On several of these exercises, it helps to find a cassette tape or CD of music that revs you up. Listen to it as you practice. I found several tapes of Cuban "charanga" music which inspired me, as its rhythm cadence is congruent with the cadence I'm shooting for.

Arc Drills

Arc drills are easier with your toeclips tight, or with clipless pedals. Their purpose is to develop greater smoothness and power. One of the key technical ingredients to good riding is a smooth, circular spin. This means applying a more even force to all angles around the 360-degree arc. Of course the degree of force applied to the pedals will not be perfectly equal at all angles, but we can improve the evenness of the stroke. Arc drills help. Proceed as follows:

1. Mentally divide the circle of your pedal stroke into quarters. For each foot, concentrate on the arc described by:

Arc 1: Forward and down--the main arc pedaled by most riders

Arc 2: Scraping across the bottom--as if you are scraping mud from your shoes by pushing down and back

Arc 3: Up in back--pulling up against the clips

Arc 4: Gliding across the top--transition between pulling up and pushing down

Arc drills are part concentration exercise. Really try to visualize each arc, and to feel it in your legs.

2. Practice pedaling, applying force only in Arc 2, letting your legs slightly relax in the other arcs. Of course the legs will still apply some pressure all around, but your effort should focus on bringing awareness and greater power to Arc 2.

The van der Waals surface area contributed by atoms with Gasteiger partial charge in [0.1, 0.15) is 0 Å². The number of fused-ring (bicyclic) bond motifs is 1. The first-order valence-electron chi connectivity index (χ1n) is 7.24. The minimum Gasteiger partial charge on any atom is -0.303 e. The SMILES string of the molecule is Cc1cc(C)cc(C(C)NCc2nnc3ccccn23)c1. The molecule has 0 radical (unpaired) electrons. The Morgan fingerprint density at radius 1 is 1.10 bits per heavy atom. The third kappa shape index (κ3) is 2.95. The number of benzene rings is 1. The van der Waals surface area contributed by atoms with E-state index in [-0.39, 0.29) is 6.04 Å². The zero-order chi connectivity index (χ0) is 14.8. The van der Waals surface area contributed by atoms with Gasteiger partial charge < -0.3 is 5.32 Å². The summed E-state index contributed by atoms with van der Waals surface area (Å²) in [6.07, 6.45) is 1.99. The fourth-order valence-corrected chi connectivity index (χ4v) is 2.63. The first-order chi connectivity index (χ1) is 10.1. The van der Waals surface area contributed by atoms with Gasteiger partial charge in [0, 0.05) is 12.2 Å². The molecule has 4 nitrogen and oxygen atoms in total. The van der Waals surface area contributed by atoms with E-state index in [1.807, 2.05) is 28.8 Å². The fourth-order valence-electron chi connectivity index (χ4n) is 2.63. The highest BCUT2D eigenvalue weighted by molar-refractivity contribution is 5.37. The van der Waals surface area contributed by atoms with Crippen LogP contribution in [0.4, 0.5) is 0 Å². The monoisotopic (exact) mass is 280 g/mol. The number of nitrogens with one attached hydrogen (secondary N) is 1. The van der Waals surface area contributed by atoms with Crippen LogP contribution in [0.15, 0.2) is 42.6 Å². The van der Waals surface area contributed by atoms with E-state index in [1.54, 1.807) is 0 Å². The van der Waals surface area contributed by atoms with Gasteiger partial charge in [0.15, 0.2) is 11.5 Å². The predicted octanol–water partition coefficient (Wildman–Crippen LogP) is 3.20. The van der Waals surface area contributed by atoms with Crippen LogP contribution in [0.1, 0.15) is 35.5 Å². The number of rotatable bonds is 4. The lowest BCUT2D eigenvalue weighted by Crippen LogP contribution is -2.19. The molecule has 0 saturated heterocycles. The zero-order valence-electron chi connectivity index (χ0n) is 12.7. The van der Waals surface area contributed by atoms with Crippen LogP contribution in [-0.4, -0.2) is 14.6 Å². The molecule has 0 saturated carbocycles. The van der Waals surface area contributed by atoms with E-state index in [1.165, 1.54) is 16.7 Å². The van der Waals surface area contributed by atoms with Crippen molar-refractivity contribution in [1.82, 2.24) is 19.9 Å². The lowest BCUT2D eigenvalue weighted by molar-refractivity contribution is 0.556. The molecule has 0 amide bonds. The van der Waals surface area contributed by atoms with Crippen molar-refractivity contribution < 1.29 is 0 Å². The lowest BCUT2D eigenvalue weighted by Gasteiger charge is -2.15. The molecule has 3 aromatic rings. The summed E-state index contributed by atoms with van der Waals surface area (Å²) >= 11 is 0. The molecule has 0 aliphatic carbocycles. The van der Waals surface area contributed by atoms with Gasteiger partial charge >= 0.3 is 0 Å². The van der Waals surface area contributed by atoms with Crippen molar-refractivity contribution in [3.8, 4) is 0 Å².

3. Try to keep this up for the period of an entire song on your tape, or a 3-minute period. Rest for a few minutes.

4. Now ride applying force to Arc 3 for three minutes. Rest for a few minutes.

5. Repeat with Arc 4. Arc 1 doesn't need its own practice, because it's the arc normally used in pedaling.

6. You can extend from 3 minutes to 5 minutes. Also, if you find one of the arcs particularly spastic, uncoordinated and hard to apply force to, then give this arc more attention as you practice.

One legged drills

One legged drills are easier after Arc Drills, and with tight toeclips or clipless pedals. Their purpose is to achieve greater smoothness and power and evenness in movement from leg to leg.

Remove one foot from the clips, and pedal with the other foot. The lack of countering force will encourage the pedaling leg to describe a more perfect circle. Try to keep this up for the entire 3-minute period or throughout the song on your tape player. Then rest and try the other leg. Repeat 5 times for each leg.